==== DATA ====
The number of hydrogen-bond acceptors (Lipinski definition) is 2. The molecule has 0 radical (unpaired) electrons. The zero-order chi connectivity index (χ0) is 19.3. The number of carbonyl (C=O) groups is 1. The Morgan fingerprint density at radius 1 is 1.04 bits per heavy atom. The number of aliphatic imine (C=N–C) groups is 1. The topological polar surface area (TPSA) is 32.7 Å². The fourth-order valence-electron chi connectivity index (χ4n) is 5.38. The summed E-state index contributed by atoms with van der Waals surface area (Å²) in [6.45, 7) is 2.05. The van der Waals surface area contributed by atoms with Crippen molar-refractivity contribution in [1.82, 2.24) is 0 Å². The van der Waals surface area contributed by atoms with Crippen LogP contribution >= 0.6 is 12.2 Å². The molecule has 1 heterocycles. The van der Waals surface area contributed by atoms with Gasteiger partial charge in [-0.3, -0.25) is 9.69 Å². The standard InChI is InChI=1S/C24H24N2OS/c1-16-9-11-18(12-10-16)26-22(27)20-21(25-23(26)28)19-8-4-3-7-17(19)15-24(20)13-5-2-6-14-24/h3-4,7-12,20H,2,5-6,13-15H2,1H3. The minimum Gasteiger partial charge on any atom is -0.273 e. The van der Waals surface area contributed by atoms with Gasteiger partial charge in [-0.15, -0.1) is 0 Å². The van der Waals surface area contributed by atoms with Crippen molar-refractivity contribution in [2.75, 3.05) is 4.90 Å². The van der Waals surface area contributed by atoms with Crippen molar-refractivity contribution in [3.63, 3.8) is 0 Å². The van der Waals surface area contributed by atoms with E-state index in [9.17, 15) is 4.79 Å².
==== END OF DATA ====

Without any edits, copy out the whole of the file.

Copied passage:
The number of hydrogen-bond acceptors (Lipinski definition) is 2. The molecule has 0 radical (unpaired) electrons. The zero-order chi connectivity index (χ0) is 19.3. The number of carbonyl (C=O) groups is 1. The Morgan fingerprint density at radius 1 is 1.04 bits per heavy atom. The number of aliphatic imine (C=N–C) groups is 1. The topological polar surface area (TPSA) is 32.7 Å². The fourth-order valence-electron chi connectivity index (χ4n) is 5.38. The summed E-state index contributed by atoms with van der Waals surface area (Å²) in [6.45, 7) is 2.05. The van der Waals surface area contributed by atoms with Crippen molar-refractivity contribution in [1.82, 2.24) is 0 Å². The van der Waals surface area contributed by atoms with Crippen LogP contribution >= 0.6 is 12.2 Å². The molecule has 1 heterocycles. The van der Waals surface area contributed by atoms with Gasteiger partial charge in [-0.3, -0.25) is 9.69 Å². The standard InChI is InChI=1S/C24H24N2OS/c1-16-9-11-18(12-10-16)26-22(27)20-21(25-23(26)28)19-8-4-3-7-17(19)15-24(20)13-5-2-6-14-24/h3-4,7-12,20H,2,5-6,13-15H2,1H3. The minimum Gasteiger partial charge on any atom is -0.273 e. The van der Waals surface area contributed by atoms with Gasteiger partial charge in [-0.15, -0.1) is 0 Å². The van der Waals surface area contributed by atoms with Crippen molar-refractivity contribution in [2.75, 3.05) is 4.90 Å². The van der Waals surface area contributed by atoms with Crippen molar-refractivity contribution in [3.63, 3.8) is 0 Å². The van der Waals surface area contributed by atoms with E-state index in [9.17, 15) is 4.79 Å².